Everyone and their brother is talking about this new marketing strategy elixir called Content Marketing. You’ve heard good things about it, but what is content marketing?
Before trying to sell your C-Suite on a new content marketing strategy, or adopting it for your firm, read this. Because these questions will invariably come up, here’s a brief history of content marketing and how it can help you achieve your business goals.
Why Content Marketing and Why Now?
Content marketing as a general concept is not an invention of the internet age. Marketing through “content” is as old as advertising itself. In fact, snake-oil salesmen of the 1800s were probably some of the first “content” marketers.
Today, content marketing is all grown up. Now content marketing is a key budget category for multinational agencies and top brands. Content is used to sell everything from essential oils to fighter jet engines. And for a good reason.
Content marketing has risen to prominence by proving its worth. The ROI is better than many other existing types of marketing collateral. This is particularly true for B2B brands and high-priced consumer products.
The customer journey today is longer and more complex, meaning that customers are viewing more digital touch points before they buy. Media distributed through paid and unpaid media channels, such as social or search, are playing a bigger role in purchase decisions.
Thus, content marketing pieces are having a greater impact and a longer half-life, and it just so happens the costs to produce and distribute this content works out great for modern advertisers.
What Caused Its Rise?
It’s very useful to understand the key forces behind this rise in content. It turns out that in this case, there are five key shifts in the internet and modern media that spurred on the content revolution.
The Rise of “Spammy” Content
Not all shifts were positive, of course, particularly the first one — the rise of spammy content. As more businesses realized the potential profit from ranking highly in the SERPs, competition for page rank exploded. That meant more content, and eventually, more low-quality content. Some content farms sprung up to serve high-volume, poorly written content to the masses. Things got even worse for a bit with wholesale PLR (private label rights) content, that spread more low-quality content across the web.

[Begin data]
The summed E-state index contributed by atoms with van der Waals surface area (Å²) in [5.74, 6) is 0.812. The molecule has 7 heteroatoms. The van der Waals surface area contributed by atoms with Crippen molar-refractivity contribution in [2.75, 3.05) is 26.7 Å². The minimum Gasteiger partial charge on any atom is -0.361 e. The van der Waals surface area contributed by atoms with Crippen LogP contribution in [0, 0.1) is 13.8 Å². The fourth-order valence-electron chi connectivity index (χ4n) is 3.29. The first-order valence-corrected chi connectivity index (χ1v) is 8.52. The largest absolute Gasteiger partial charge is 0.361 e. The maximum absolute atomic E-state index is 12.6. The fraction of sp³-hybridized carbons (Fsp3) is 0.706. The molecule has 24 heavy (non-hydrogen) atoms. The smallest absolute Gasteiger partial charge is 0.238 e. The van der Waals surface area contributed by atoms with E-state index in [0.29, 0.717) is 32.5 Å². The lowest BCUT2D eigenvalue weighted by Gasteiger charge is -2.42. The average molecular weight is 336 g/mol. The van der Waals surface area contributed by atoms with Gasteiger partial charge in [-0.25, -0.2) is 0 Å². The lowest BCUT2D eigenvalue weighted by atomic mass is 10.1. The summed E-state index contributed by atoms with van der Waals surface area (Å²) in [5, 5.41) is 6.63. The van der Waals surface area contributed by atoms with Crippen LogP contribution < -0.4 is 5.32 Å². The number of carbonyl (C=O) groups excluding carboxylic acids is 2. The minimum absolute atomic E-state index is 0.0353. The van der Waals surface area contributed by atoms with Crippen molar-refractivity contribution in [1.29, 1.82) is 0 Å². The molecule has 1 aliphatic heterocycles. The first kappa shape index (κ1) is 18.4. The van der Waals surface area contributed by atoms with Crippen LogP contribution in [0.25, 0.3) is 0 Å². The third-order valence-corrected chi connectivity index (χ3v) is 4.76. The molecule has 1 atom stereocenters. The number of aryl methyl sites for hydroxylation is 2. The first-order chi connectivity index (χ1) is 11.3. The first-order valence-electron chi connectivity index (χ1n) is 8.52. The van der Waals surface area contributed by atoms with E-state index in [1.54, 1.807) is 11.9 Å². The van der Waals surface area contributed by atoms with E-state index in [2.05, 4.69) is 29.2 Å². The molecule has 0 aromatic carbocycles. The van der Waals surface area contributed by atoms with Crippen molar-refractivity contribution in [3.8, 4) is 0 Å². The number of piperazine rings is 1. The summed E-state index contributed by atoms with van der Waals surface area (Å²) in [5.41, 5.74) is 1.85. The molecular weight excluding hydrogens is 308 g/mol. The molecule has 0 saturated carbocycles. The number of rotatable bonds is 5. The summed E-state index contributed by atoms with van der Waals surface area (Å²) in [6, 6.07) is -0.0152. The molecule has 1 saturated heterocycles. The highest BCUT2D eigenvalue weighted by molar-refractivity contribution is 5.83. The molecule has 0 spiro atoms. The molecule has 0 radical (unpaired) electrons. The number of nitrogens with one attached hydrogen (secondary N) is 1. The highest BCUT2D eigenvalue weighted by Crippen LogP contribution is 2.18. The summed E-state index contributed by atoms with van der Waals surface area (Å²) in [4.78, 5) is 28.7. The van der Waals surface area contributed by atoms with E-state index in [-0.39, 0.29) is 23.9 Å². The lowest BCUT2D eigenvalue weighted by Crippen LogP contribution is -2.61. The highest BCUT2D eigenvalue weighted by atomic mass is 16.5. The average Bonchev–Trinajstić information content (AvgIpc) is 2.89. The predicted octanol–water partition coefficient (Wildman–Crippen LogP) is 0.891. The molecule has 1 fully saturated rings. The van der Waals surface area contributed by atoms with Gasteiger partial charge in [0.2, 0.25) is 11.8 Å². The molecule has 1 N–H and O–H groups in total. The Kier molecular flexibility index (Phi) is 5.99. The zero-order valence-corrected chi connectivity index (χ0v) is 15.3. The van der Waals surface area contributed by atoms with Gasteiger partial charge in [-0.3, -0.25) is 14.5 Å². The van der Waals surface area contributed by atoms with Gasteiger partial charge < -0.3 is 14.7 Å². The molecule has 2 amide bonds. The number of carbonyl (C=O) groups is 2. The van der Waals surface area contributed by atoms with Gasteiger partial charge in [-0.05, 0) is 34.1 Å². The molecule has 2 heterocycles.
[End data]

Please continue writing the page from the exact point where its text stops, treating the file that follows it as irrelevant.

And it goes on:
The Google Panda Turning Point
However, the era of spammy, bad content came to an end in early 2011, when Google rolled out its first “Panda” algorithm update. This and later algorithm tweaks effectively killed the SERPs dominance of low-quality content and the content farms that produced them.
The New Budget Priority
Of course, there was still money to be made for the companies that could rank at the top of SERPs, and now there was an incentive to budget for high-quality value-adding content. For many firms, the ROI of a content strategy had already been proven, making a bigger budget allocation more acceptable.
The Social “Paywall” Factor
Around the same time as Google’s algorithm shifts, social media giants began to shift their algorithms to monetize what had previously been free advertising for brands. The institution of paid reach on Facebook had a massive effect on brands. It was in effect a paywall, where one day, brands were asked to pay for their posts to be shown to a fraction of their thousands of page fans. And brands did pay up because social is still a necessary channel. However, this again forced brands to look at what content they were posting and sharing more critically, resulting in better content.
The Falling Barrier to Entry
On the other hand, as Facebook was putting up an ad paywall, the barrier to entry for independent content publishers basically collapsed. The easy-to-use WordPress CMS spread to take over nearly a quarter of the web and to eliminate many technical problems for novices. “Sponsored content” and journalists working as content creators shed the associated stigma. And consumer audiences learned to enjoy and engage with the high-quality content being produced by brands.
But What Does It Do?
Which brings us to the modern day, where content marketing consists of high-quality, value-adding content that engages prospects and customers — both B2B and B2C — through multiple digital touch points in a longer, more complex modern customer journey.
But what can you do with that, you say?
For starters, content marketing is great for increasing a user base or brand audience, particularly with startups. Content usually gets digested by audiences and spit back out at the brand, in the form of feedback that can be useful for improving products or services. Content marketing can build your audience into a more savvy group of consumers, through an industry education strategy, or into a more faithful and trustworthy group of supporters, particularly if you use your content to create a compelling brand narrative.
Now that you know the backstory, you won’t be surprised to know that content marketing is still growing. ROI is still good, even as more firms enter the market. Budgets are growing, and every day, new businesses connect with their audiences through new and interesting content. If you have not yet tried content marketing for your business, now is the time.